By MARY KAYE FALCONY
CONNECTING FAITH AND LIFE
“A generous person will prosper, whoever refreshes others will be refreshed” (Proverbs 11:25).
Several days ago as I sat with my daughter in the family room, I was taken by surprise by a question she asked during our conversation. The conversation centered on our Aunt Jean, my mother-in-law’s younger sister who died recently. My mother-in-law and Aunt Jean were not only sisters but best friends and confidants. Lynn asked if I remembered how every Tuesday both Elsie and Jean would spend the entire day with their mom and Uncle Red, their oldest brother. They would clean, do laundry and do all the cooking for the week to come. They would end their day by hosting all their siblings for a shared meal. Lynn asked if I thought this practice was out of the ordinary and wondered if I thought other families shared similar practices of caring for each other in similar ways.
I told her that I didn’t find it odd at all and in my experience, it was a common practice for families and neighbors to care for each other in this way and many others. The conversation quickly reminded me of all those in my life who were examples to me of this generosity of the heart and how privileged I feel to have been witness to something extraordinary in the ordinary happenings of everyday life.
When I was young, mom shared stories of how her parents took in two neighbor boys whose mom had abandoned them and raised them as their own. They also took in my grandmother’s sister, her children and her husband who was struggling with alcoholism. They stayed two years till he reached sobriety. My aunts tell of how my mom and I lived with my grandparents while my mom helped grandma care for grandpa who was dying of bone cancer. Mom and dad lived apart for a year and a half until my grandpa’s death. If given the time and space I could fill pages and pages with stories of people whom I’ve encountered or stories that have been made known to me that tell of individuals who so unassumingly displayed this type of generosity to family, friends and strangers in a myriad of circumstances.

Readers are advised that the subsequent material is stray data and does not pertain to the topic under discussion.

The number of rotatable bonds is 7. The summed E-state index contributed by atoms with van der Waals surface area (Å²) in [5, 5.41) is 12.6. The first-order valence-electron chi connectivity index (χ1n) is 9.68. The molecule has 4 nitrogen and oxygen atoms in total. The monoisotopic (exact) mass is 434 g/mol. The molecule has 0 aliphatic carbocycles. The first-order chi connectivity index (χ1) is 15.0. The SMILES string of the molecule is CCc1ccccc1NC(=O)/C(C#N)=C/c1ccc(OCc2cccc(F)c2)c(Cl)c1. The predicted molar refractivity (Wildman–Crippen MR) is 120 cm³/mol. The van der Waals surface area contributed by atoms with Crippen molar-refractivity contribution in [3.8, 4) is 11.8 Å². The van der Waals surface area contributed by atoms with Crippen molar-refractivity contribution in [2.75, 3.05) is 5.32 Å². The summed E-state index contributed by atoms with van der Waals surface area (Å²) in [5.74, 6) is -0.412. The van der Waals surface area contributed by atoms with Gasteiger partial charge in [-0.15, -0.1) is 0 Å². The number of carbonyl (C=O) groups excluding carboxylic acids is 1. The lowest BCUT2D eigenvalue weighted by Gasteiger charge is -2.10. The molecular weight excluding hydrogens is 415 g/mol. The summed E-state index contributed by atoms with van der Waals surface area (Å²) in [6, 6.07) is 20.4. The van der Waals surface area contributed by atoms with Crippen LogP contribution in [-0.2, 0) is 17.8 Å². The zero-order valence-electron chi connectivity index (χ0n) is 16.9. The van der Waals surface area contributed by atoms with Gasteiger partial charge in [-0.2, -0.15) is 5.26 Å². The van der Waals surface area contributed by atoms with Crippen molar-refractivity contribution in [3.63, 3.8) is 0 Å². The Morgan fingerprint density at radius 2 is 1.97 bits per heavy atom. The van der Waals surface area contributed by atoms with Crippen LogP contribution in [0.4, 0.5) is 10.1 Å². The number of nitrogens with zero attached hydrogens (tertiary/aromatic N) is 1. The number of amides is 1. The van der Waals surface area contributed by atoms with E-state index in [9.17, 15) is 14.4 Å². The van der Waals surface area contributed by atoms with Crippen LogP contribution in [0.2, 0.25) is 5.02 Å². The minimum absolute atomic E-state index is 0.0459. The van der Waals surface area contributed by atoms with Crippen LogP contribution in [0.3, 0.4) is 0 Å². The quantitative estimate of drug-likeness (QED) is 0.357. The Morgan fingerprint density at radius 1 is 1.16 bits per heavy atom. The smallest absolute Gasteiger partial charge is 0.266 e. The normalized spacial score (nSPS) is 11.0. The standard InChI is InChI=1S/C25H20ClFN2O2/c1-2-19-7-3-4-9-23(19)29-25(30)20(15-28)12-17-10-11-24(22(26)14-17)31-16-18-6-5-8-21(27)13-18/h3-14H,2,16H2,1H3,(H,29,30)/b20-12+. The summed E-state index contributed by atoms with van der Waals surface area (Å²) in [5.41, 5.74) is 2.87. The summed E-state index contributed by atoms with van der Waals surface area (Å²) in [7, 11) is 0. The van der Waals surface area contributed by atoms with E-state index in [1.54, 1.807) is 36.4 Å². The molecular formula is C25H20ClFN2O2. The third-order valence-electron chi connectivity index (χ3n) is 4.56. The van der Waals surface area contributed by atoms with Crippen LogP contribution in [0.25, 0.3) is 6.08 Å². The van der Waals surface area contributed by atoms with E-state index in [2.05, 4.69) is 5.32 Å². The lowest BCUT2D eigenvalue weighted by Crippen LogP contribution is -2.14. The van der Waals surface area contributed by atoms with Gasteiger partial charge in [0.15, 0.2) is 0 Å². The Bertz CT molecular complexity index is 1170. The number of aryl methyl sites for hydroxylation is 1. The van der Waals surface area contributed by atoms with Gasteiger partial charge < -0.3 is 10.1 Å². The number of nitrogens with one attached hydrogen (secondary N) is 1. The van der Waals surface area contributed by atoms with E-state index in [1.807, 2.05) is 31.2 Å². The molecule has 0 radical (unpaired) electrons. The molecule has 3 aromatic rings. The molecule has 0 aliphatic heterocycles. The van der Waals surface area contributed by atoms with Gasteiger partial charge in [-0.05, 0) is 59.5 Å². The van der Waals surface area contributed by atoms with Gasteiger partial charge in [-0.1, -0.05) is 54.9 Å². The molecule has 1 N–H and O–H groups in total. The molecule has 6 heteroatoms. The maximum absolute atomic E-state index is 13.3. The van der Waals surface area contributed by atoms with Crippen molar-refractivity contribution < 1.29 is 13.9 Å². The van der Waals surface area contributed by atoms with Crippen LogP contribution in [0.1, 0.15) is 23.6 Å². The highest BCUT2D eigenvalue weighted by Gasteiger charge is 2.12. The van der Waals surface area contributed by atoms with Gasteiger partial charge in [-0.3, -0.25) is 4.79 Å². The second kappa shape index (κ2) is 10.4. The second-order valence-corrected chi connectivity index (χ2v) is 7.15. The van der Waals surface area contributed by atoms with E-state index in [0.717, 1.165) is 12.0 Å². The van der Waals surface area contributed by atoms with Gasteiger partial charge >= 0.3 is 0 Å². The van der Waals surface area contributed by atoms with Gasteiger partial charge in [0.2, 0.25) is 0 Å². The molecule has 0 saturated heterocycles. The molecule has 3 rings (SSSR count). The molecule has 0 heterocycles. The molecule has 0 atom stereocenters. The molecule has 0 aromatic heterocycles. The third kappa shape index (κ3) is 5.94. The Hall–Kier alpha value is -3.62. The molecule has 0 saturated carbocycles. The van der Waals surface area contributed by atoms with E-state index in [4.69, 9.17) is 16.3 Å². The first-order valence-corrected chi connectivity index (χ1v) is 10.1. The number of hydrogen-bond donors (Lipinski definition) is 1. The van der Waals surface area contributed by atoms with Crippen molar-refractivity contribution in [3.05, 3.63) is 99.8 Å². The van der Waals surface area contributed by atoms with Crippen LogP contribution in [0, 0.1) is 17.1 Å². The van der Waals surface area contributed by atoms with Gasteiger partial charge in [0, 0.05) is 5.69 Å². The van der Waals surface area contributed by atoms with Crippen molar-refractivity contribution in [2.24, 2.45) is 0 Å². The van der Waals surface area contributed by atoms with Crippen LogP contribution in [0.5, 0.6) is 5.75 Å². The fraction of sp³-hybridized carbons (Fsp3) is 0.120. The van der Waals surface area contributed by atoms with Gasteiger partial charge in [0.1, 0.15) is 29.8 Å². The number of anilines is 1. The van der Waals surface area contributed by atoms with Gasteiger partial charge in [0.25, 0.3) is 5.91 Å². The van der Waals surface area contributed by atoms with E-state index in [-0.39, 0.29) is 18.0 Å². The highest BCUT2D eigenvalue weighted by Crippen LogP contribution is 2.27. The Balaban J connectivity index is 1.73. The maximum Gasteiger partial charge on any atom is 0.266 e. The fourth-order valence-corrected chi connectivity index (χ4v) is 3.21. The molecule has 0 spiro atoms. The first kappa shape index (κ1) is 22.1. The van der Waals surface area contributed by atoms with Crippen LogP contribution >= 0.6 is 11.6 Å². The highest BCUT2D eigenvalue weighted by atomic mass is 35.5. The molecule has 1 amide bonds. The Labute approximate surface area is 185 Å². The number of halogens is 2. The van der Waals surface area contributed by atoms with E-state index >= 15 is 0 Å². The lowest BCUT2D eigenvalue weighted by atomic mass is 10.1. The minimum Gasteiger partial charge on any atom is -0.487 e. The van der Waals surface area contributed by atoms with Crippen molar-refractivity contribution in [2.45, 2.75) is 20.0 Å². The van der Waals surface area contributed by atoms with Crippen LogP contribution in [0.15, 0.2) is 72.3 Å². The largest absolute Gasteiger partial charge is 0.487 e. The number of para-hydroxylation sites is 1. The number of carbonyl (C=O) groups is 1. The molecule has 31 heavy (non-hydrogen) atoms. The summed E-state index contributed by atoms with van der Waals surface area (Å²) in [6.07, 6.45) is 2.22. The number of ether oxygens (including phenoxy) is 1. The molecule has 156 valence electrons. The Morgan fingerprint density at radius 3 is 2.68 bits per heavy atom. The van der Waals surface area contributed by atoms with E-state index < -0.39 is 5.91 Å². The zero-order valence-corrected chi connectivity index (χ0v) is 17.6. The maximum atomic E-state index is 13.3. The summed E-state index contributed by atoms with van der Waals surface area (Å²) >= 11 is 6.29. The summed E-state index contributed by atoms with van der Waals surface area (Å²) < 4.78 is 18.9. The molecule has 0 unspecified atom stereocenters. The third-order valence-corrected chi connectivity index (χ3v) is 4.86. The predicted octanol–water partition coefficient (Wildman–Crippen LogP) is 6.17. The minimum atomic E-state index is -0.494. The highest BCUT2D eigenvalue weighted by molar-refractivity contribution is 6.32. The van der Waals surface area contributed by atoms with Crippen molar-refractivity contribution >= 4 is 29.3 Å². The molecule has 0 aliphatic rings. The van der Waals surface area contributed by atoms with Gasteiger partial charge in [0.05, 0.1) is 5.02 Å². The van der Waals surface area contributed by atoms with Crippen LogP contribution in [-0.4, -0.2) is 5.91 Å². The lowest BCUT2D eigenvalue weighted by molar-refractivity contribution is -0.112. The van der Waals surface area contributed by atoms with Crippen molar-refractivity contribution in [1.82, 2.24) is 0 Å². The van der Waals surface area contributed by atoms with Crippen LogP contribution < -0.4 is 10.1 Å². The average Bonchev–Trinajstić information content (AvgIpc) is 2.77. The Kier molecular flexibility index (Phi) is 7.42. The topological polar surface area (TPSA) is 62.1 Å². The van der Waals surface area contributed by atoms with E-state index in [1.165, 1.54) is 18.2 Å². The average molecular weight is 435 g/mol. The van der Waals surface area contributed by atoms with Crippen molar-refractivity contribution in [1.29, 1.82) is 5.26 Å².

I believe this type of generosity is beyond just giving of material things, it is a giving of oneself and an acceptance of the other. This generosity is born of a place that is found deep within one’s being. It is a result of cultivating virtue and experiencing its manifestation as an attitude that is derived by knowing and accepting the generosity of God.
The beauty of a generous spirit is that it’s not depleted in the giving but instead is filled to full by the grace of God. And for those who witness or are recipients of this generosity are often moved to an act of gratitude that in turn blesses another.
Let us pray that we may emulate the Generosity of our Lord.
Prayer for Generosity by St. Ignatius of Loyola
Eternal Word, only begotten Son of God,
Teach me true generosity.
Teach me to serve as you deserve.
To give without counting the cost.
To fight heedless of wounds,
To labor without seeking rest,
To sacrifice myself without thought of any reward
Save the knowledge that I have done your will.